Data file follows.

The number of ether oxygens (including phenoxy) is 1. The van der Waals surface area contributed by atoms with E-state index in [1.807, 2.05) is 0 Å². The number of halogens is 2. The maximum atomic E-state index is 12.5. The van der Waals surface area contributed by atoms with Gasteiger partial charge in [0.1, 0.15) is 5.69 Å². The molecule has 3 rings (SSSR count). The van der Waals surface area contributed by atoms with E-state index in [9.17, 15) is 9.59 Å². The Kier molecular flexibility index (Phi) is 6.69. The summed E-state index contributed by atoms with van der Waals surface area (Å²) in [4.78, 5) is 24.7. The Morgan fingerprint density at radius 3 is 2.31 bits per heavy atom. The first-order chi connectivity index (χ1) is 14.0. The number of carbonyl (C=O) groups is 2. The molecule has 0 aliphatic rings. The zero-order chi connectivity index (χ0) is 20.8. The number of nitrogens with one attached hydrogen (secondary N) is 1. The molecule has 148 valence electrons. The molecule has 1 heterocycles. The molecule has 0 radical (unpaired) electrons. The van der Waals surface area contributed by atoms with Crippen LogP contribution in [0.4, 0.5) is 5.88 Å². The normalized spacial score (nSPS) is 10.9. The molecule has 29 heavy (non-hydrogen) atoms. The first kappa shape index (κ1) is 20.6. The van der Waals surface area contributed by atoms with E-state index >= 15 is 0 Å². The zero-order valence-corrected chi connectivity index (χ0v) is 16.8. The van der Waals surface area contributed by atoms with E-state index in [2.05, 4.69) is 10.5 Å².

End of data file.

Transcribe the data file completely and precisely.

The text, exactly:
The number of ether oxygens (including phenoxy) is 1. The van der Waals surface area contributed by atoms with E-state index in [1.807, 2.05) is 0 Å². The number of halogens is 2. The maximum atomic E-state index is 12.5. The van der Waals surface area contributed by atoms with Gasteiger partial charge in [0.1, 0.15) is 5.69 Å². The molecule has 3 rings (SSSR count). The van der Waals surface area contributed by atoms with E-state index in [9.17, 15) is 9.59 Å². The Kier molecular flexibility index (Phi) is 6.69. The summed E-state index contributed by atoms with van der Waals surface area (Å²) in [4.78, 5) is 24.7. The Morgan fingerprint density at radius 3 is 2.31 bits per heavy atom. The first-order chi connectivity index (χ1) is 14.0. The number of carbonyl (C=O) groups is 2. The molecule has 0 aliphatic rings. The zero-order chi connectivity index (χ0) is 20.8. The number of nitrogens with one attached hydrogen (secondary N) is 1. The molecule has 148 valence electrons. The molecule has 1 heterocycles. The molecule has 0 radical (unpaired) electrons. The van der Waals surface area contributed by atoms with Crippen LogP contribution in [0.4, 0.5) is 5.88 Å². The normalized spacial score (nSPS) is 10.9. The molecule has 29 heavy (non-hydrogen) atoms. The first kappa shape index (κ1) is 20.6. The van der Waals surface area contributed by atoms with E-state index >= 15 is 0 Å². The zero-order valence-corrected chi connectivity index (χ0v) is 16.8. The van der Waals surface area contributed by atoms with E-state index in [2.05, 4.69) is 10.5 Å².